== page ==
To make a regular car go faster on the track, you can add go-fast components like a turbocharger or better fuel, or improve handling components like brakes and tires. Carmakers can also make a dizzying amount of software tweaks to everything from the stability and traction control systems to throttle mapping and how much fuel gets into the engine.
But with an electric car, the software is the star of the show. Code controls everything. That's why Tesla can introduce Track Mode to the Model 3 with a software download, unlocking new features designed to get the electric sports sedan around a track faster than before.
On something like the BMW M5, putting the car in Sport Mode adjusts a dizzying array of settings for throttle response, transmission, chassis, steering, stability control, and whether the car operates in all- or rear-wheel drive.
With an electric car like the Model 3, a whole new box of tricks is unleashed. Like Ludicrous Mode did for straight line launches — maximizing everything in Tesla's arsenal for pure zero-to-60 performance — Track Mode does for autocross and circuit driving.
Among other things, the Model 3 Performance can drive the front and rear motors individually, determining the driver's intentions and the state of the vehicle, to help control the car's rotation. If the car needs to turn more, the Model 3 will torque-bias towards the rear. If the car's rotation is "excessive" — that is, turning too much — it will opt towards front-biased torque.
In other words, it uses the drivetrain to help turn the car. This isn't new technology, of course. Other carmakers have long used differentials and braking to help move power to different wheels. But an electric car, with separate electric motors, opens up a whole new world of possibilities that we're only just beginning to examine.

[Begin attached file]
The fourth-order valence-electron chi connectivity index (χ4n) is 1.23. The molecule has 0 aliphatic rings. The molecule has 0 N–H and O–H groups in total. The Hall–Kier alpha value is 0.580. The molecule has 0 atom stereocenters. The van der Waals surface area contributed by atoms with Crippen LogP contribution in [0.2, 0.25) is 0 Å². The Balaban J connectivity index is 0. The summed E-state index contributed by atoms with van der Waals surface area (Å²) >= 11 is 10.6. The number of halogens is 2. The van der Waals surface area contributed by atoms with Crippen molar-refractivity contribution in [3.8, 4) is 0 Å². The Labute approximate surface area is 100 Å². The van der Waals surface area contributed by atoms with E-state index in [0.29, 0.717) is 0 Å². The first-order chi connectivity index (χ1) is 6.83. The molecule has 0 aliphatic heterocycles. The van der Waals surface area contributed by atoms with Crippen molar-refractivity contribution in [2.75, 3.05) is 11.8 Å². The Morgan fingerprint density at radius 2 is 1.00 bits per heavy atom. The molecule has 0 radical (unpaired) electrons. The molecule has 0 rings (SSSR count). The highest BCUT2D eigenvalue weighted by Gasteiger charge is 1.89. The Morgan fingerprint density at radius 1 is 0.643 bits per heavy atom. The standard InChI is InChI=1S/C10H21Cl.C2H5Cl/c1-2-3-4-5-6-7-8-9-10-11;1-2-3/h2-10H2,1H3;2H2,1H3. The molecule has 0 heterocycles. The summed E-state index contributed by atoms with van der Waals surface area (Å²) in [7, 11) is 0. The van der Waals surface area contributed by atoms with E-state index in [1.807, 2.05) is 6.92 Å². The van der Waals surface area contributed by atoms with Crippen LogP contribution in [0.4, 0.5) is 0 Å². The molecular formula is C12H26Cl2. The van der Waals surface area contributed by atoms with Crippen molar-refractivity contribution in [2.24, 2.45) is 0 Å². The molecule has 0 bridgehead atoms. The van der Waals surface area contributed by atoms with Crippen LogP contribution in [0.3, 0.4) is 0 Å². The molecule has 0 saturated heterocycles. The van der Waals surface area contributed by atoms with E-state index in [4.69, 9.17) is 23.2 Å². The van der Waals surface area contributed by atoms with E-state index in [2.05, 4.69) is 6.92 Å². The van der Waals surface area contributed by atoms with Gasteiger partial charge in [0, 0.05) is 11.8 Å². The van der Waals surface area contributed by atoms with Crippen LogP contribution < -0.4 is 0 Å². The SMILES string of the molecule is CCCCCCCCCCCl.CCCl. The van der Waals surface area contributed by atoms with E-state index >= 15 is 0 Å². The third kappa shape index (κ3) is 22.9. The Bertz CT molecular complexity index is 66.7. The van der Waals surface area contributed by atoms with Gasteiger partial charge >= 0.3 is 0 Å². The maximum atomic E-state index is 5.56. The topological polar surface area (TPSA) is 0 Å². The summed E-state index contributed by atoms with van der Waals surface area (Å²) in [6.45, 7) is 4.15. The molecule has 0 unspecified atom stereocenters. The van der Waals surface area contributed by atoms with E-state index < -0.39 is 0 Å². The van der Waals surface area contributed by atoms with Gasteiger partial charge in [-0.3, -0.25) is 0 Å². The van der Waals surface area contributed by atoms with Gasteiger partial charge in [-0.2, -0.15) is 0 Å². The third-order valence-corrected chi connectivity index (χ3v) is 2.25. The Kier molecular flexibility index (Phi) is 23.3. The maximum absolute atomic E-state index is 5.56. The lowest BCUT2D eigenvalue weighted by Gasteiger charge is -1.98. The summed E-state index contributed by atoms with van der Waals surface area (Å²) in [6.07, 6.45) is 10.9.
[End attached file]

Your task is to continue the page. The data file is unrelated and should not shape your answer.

Tesla's engineers have increased the regenerative braking characteristics of the car as well. Releasing the accelerator will now command maximum regenerative braking — that is, the car will begin charging the batteries as much as it can while slowing the car, as soon as the pedal is lifted. This helps save the brakes (one of the key limitations on a track day), and charges the battery as well.
Speaking of the battery, Tesla also tweaks the temperature of the massive pack of cells under the floor, optimizing it for track day driving. Instead of heating the batteries to near maximum, like it would to maximize straight-line speed with Ludicrous mode, the Model 3 will drop the temperature of the battery and drive unit. This allows room for both the battery and motors to heat up during spirited track driving. The powertrain will also operate beyond normal temperature limits, and will "overclock" the air conditioning compressor to spin faster.
The Model 3 doesn't have a limited-slip differential on the wheels, which would allow for different amounts of torque to be sent to each wheel. Instead, it has an open differential, which sends equal amounts of torque to each wheel. This is fine for normal driving, but not ideal for hustling around a track as quickly as possible. In that situation, you'll want varying amounts of torque sent to the inner and outer wheels.
They can't fit a limited-slip diff to the car, but Tesla's engineers replicated it by simultaneously applying braking force to one wheel and increased torque from the motor. The net result is similar to that of the limited-slip diff, only using the brakes to get there.
Thinking about electric cars, everything Tesla has done makes perfect sense. But it shows how much potential remains to be unlocked in electric cars. With Porsche getting close to release of its Taycan/Mission E electric car, and specialty performance marques like Koenigsegg rethinking future plans because of the Tesla Roadster, we've only scratched the surface of what EV sports cars can do.